Sierra Leone: President Koroma’s popularity at its lowest in the diaspora

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The removal of Sam Sumana from the Office of the Vice President in Sierra Leone has sparked a wave of anti government sentiments and civil protest both on social media and in the diaspora. This along with parliament’s attempt to bury the now two month old Auditor General’s Ebola Funds Audit Report in committee meetings have caused many Sierra Leoneans (especially those living abroad) to speak out against the President, and members of his government.

Sierra Leoneans await President Koroma with placards April 2015
Sierra Leoneans await President Koroma with placards April 2015

Last week leaders of the nation’s worst hit by the ebola outbreak (Sierra Leone, Liberia, Guinea) were invited to Washington D.C. for meetings at the World Bank and US President, Mr. Barack Obama. Sierra Leone’s President, Mr. Ernest Bai Koroma was in attendance at the meeting with a reported delegation of 21 officials.

Before and During his visit a large group that calls itself the “Concerned Sierra Leoneans” protested in front of the White House at Lafayette Park. Later in the week, they found out when the President was to arrive and a small group made their way to Dulles Airport with placards, and during the World Bank sessions an estimated two hundred protestors chanting to drums again registered their disapproval of the President, the management of the ebola funds, and the removal of Sam Sumana from Office. The protests at the World Bank were significant enough to warrant roadblocks and closures in DC.

 

Concerned Sierra Leoneans protest at the World Bank, April 2015
Concerned Sierra Leoneans protest at the World Bank, April 2015

D WORLD DON KW SAY ernest bai koroma NA TIF=MAN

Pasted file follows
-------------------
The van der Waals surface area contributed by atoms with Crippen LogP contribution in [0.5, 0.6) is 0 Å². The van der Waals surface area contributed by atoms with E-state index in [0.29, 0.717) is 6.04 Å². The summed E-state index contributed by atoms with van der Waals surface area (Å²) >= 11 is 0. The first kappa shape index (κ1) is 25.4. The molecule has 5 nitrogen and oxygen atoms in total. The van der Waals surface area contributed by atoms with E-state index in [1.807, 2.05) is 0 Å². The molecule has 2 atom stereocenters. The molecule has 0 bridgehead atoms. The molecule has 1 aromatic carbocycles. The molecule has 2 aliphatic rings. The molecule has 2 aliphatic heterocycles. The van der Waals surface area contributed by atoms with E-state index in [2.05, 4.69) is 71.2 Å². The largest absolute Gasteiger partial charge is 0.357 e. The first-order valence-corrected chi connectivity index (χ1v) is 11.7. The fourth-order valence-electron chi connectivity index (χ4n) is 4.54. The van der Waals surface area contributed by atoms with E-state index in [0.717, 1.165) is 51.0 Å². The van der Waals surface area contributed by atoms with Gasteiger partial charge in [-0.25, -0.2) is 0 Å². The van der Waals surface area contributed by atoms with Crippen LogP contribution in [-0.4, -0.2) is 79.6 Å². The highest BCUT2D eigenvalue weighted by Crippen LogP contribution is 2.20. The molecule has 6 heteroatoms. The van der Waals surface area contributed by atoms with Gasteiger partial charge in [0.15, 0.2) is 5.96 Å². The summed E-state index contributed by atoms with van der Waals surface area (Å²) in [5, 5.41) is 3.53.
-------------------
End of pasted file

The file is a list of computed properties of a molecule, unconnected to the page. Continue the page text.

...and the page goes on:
Posted by Francis Joseph Mattia on Sunday, April 19, 2015

 

COMCERNED SIERRA LEONEANS DEMONSTRATING AT WORLD BANK. I counted the apc members they ate 11 for now and concerned sierra leonesns are 73 for now.will continue to update u.But the funny thing I’s Apc kerr go band. Don concerned Sierra Leonean dem kerr batta.But d concerned Sierra Leoneans dem dae enjoy d band whilst on d protest……

Posted by Sonia Cole on Friday, April 17, 2015

These demonstrations are a first of their kind in Sierra Leone’s post war history and they mark a turn in the Presidency of Mr. Koroma who in recent years was welcomed across the diaspora by large gatherings of Sierra Leonean citizens who followed him to his hotels, hosted dinners for him, and were eager to hear from him and or his emissaries at town hall meetings. For now however, it seems the President’s support base in the diaspora has been reduced to members of the APC North American branches, his friends, and employees of state at the various missions.

Ambassador Kabbs Kanu and Sierra Leoneans for Peace at Lafeyette Park counter protest, April 2015.
Ambassador Kabbs Kanu and Sierra Leoneans for Peace at Lafeyette Park counter protest, April 2015.

In response to the Concerned Sierra Leoneans, the APC also organized its supporters to come out to planned protests to show their support for President Koroma and his government. At the World Bank, Cocorioko Editor Ambassador Kabbs Kanu, was there with a brass band and he led a group calling themselves Sierra Leoneans for Peace to Lafayette Park. For every social media post or rant against the President regarding the ebola funds or removal of Sam Sumana the government’s official and unofficial communication units, freelance spokespersons, and compensated writers and supporters publish alternate versions on stories, and actualities. This makes for very active exchanges, posts, and counter-posts on Facebook, and the now famous Whatsapp discussion groups.

Social Media is now central to political discourse and dissent for Sierra Leoneans on both sides of the fence. It is especially useful in organizing these demonstrations and protests across state lines. Concerned Sierra Leoneans who also has supporters in the UK  have planned another protest at the United Nations Headquarters in New York on Sierra Leone’s Independence Day.